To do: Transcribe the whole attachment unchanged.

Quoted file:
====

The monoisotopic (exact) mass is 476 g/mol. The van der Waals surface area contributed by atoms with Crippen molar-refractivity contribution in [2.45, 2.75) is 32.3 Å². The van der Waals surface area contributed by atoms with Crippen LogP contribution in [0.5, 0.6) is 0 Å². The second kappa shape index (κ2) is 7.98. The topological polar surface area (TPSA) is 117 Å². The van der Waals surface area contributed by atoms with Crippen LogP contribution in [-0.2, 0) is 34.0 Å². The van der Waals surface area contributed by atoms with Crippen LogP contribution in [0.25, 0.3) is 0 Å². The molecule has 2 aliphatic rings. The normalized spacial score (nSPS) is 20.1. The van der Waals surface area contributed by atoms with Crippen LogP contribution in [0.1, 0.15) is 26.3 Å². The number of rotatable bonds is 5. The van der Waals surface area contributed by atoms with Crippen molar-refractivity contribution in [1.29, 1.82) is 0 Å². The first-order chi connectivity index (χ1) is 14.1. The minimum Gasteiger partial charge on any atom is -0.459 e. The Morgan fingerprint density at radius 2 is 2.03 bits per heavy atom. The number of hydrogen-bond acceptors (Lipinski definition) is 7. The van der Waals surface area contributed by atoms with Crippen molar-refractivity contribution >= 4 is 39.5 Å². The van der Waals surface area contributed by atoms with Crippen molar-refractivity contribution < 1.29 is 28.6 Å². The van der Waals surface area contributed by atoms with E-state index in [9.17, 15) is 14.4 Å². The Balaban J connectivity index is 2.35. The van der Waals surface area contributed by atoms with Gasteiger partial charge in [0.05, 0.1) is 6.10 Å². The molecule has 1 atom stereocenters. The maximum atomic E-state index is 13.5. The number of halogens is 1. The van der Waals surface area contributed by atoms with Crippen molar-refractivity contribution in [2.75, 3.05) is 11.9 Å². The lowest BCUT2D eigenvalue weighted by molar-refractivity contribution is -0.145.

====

The monoisotopic (exact) mass is 476 g/mol. The van der Waals surface area contributed by atoms with Crippen molar-refractivity contribution in [2.45, 2.75) is 32.3 Å². The van der Waals surface area contributed by atoms with Crippen LogP contribution in [0.5, 0.6) is 0 Å². The second kappa shape index (κ2) is 7.98. The topological polar surface area (TPSA) is 117 Å². The van der Waals surface area contributed by atoms with Crippen LogP contribution in [-0.2, 0) is 34.0 Å². The van der Waals surface area contributed by atoms with Crippen LogP contribution in [0.25, 0.3) is 0 Å². The molecule has 2 aliphatic rings. The normalized spacial score (nSPS) is 20.1. The van der Waals surface area contributed by atoms with Crippen LogP contribution in [0.1, 0.15) is 26.3 Å². The number of rotatable bonds is 5. The van der Waals surface area contributed by atoms with Crippen molar-refractivity contribution in [1.29, 1.82) is 0 Å². The first-order chi connectivity index (χ1) is 14.1. The minimum Gasteiger partial charge on any atom is -0.459 e. The Morgan fingerprint density at radius 2 is 2.03 bits per heavy atom. The number of hydrogen-bond acceptors (Lipinski definition) is 7. The van der Waals surface area contributed by atoms with Crippen molar-refractivity contribution >= 4 is 39.5 Å². The van der Waals surface area contributed by atoms with Crippen molar-refractivity contribution < 1.29 is 28.6 Å². The van der Waals surface area contributed by atoms with E-state index in [9.17, 15) is 14.4 Å². The Balaban J connectivity index is 2.35. The van der Waals surface area contributed by atoms with Gasteiger partial charge in [0.05, 0.1) is 6.10 Å². The molecule has 1 atom stereocenters. The maximum atomic E-state index is 13.5. The number of halogens is 1. The van der Waals surface area contributed by atoms with Crippen molar-refractivity contribution in [2.75, 3.05) is 11.9 Å². The lowest BCUT2D eigenvalue weighted by molar-refractivity contribution is -0.145.